Romanian Business Owner Sentenced to 13 Years in Prison for Bribery of a Public Official
SACRAMENTO, Calif. — U.S. District Judge Troy L. Nunley sentenced Dumitru Martin, 55, of Romania, today to 13 years in prison for conspiracy to commit bribery and bribery of a public official, U.S. Attorney Phillip A. Talbert announced.
According to court documents, Martin owned and operated a Romanian company called Polaris M. Holdings. Co-defendants Anamaria Cruceru, 49; Constantin Schiller, 63; and Marcelle Banaga, 41, all of Romania, were employees of Polaris. Between June 2014 and December 2015, Martin, Cruceru, Schiller, and Banaga conspired with each other to bribe a high-level United States Air Force (USAF) contracting officer in an effort to win multiple multimillion-dollar contracts for Polaris. The defendants offered to pay the contracting officer a bribe, which they called a “commission,” equal to 10 percent of the amount of any contract awarded. The defendants also suggested that the contracting officer use a fictitious consulting contract and other commercial contracts and documents to conceal payment of the bribe.
In July 2015, the defendants caused Polaris to submit a bid to the USAF to supply storage containers to the Mihail Kogalniceanu Air Base in Romania. The contract was valued at over $10 million. In September 2015, Martin traveled to Travis Air Force Base in Fairfield, California to sign the documents relating to the bid as well the fictitious contracts meant to conceal various bribe payments totaling just over $1 million. Thereafter, as part of the conspiracy, the defendants caused Polaris to wire $100,000 from Romania to a bank account in the United States as the initial bribe payment to the USAF contracting officer. Unbeknownst to the defendants, the USAF contracting officer was working with federal law enforcement, and there was no contract to be awarded to Polaris.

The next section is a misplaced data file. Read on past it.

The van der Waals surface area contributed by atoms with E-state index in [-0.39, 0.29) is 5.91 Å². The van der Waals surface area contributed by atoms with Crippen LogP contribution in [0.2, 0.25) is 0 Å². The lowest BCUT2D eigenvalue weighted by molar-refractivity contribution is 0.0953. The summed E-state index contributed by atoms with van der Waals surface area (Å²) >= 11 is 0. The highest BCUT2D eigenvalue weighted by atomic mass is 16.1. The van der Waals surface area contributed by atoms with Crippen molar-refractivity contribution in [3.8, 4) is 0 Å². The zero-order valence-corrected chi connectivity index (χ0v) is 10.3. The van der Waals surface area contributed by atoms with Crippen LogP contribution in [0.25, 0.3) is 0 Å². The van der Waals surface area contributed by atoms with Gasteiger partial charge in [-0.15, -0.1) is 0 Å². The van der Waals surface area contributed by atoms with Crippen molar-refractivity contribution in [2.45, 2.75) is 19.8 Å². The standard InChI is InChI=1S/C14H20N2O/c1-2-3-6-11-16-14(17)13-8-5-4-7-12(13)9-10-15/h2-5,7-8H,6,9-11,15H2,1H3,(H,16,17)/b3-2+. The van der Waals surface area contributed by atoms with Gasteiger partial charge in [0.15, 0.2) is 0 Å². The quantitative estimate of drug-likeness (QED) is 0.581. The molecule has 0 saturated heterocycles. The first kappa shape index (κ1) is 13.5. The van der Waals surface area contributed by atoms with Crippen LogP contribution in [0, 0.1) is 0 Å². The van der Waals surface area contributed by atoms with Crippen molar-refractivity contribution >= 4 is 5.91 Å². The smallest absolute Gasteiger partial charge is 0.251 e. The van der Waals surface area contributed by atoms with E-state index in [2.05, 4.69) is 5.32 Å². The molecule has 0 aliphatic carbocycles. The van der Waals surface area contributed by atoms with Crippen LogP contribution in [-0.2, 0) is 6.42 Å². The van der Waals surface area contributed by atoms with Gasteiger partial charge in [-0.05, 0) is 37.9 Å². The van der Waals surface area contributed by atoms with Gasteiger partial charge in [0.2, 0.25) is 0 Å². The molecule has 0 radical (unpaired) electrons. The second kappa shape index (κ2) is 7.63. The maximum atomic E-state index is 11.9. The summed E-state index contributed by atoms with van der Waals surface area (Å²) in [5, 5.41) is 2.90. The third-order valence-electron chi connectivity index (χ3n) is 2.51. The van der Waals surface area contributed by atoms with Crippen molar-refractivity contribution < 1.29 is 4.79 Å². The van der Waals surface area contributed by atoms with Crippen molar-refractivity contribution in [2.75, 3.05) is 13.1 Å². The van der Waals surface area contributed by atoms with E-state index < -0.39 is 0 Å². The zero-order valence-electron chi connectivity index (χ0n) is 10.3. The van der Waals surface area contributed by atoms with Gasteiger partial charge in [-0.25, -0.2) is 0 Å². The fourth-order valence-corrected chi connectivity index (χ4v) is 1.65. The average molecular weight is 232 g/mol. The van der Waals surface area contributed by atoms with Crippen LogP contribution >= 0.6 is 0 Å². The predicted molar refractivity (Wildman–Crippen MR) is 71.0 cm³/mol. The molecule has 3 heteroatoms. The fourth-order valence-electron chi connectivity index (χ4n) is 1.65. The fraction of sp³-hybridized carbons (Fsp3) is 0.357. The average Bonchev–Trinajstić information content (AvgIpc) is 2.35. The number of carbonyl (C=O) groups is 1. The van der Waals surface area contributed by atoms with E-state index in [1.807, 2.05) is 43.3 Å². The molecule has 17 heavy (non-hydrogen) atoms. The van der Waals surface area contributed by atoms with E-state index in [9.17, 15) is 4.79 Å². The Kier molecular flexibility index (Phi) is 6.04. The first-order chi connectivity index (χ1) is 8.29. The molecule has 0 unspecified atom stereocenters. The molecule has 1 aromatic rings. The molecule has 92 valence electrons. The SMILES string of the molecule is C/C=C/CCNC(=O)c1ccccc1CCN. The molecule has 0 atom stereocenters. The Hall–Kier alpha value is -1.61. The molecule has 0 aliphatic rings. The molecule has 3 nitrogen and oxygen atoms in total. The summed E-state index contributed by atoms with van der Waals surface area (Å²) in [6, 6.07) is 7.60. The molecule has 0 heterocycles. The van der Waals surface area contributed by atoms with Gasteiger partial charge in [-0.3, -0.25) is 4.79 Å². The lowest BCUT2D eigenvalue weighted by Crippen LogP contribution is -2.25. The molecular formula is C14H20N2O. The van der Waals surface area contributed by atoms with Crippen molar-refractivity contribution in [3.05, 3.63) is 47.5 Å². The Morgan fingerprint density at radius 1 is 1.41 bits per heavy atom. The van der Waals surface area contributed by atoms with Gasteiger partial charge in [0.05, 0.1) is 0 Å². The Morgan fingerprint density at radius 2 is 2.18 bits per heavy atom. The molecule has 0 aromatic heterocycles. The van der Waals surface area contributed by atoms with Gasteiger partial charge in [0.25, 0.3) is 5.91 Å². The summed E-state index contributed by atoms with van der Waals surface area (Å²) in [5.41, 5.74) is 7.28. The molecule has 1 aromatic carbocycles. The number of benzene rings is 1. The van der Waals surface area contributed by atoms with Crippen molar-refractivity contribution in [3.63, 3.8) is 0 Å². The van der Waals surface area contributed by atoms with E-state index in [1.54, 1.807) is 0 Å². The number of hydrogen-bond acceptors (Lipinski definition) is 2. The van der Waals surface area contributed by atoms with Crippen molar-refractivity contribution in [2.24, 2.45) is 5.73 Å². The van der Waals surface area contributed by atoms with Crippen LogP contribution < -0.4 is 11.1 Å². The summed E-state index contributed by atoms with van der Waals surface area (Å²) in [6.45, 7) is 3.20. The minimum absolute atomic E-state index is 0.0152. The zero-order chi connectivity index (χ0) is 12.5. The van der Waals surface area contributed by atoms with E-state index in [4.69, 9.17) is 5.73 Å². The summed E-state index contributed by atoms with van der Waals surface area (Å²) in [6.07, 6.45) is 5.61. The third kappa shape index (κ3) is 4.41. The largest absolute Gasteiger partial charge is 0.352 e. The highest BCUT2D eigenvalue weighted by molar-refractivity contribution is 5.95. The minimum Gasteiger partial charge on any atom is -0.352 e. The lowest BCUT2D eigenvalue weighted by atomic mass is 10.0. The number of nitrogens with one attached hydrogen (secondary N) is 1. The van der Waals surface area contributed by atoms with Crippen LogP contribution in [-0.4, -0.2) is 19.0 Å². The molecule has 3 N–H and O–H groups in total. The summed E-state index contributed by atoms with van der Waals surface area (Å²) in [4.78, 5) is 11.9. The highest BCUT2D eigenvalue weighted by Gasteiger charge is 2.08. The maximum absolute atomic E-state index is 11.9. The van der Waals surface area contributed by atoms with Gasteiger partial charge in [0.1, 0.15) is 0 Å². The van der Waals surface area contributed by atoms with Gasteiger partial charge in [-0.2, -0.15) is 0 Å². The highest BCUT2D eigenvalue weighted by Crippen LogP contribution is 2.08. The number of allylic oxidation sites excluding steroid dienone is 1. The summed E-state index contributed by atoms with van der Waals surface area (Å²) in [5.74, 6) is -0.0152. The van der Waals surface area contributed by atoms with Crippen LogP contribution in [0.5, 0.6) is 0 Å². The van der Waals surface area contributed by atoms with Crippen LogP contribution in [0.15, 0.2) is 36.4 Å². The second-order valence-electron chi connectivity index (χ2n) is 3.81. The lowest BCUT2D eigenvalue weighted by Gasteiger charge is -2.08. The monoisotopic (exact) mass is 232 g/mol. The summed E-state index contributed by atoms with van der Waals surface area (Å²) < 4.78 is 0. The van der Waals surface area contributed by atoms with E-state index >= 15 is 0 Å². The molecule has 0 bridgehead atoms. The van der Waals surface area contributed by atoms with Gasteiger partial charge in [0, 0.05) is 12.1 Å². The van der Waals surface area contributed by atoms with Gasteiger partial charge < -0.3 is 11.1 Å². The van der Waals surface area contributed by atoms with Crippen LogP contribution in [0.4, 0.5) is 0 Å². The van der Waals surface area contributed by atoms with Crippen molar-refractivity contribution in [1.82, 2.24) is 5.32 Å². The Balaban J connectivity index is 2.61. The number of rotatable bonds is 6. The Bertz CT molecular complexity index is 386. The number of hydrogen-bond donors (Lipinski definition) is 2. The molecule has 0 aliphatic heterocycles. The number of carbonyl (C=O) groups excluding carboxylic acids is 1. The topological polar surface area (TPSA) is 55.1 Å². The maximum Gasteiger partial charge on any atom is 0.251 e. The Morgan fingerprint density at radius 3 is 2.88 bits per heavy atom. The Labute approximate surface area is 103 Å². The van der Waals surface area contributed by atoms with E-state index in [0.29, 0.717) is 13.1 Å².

U.S. Attorney Talbert said: “The Eastern District of California has many military and other government facilities that obligate taxpayer money in the course of negotiating high-dollar contracts. The sentence imposed today acknowledges the importance of rooting out corruption and protecting the integrity of the contracting process. My office is committed to investigating and prosecuting those who attempt to bribe public officials or who engage in other acts of public corruption that undermine the public’s confidence in the integrity of the government.”
Judge Nunley said at sentencing that, “bribery is not a victimless crime.” He went on to note that bribery creates a “pay-to-play environment” in which people feel “they can’t participate if they do it the right way.”
This case is the product of an investigation by the Federal Bureau of Investigation. Assistant United States Attorneys Michael Beckwith and Todd Pickles are prosecuting the case.
Banaga, Schiller and Cruceru pleaded guilty to conspiracy to commit bribery. They are scheduled to be sentenced by Judge Nunley on May 11, 2017. They each face a maximum statutory penalty of five years in prison. The actual sentences, however, will be determined at the discretion of the court after consideration of any applicable statutory factors and the Federal Sentencing Guidelines, which take into account a number of variables.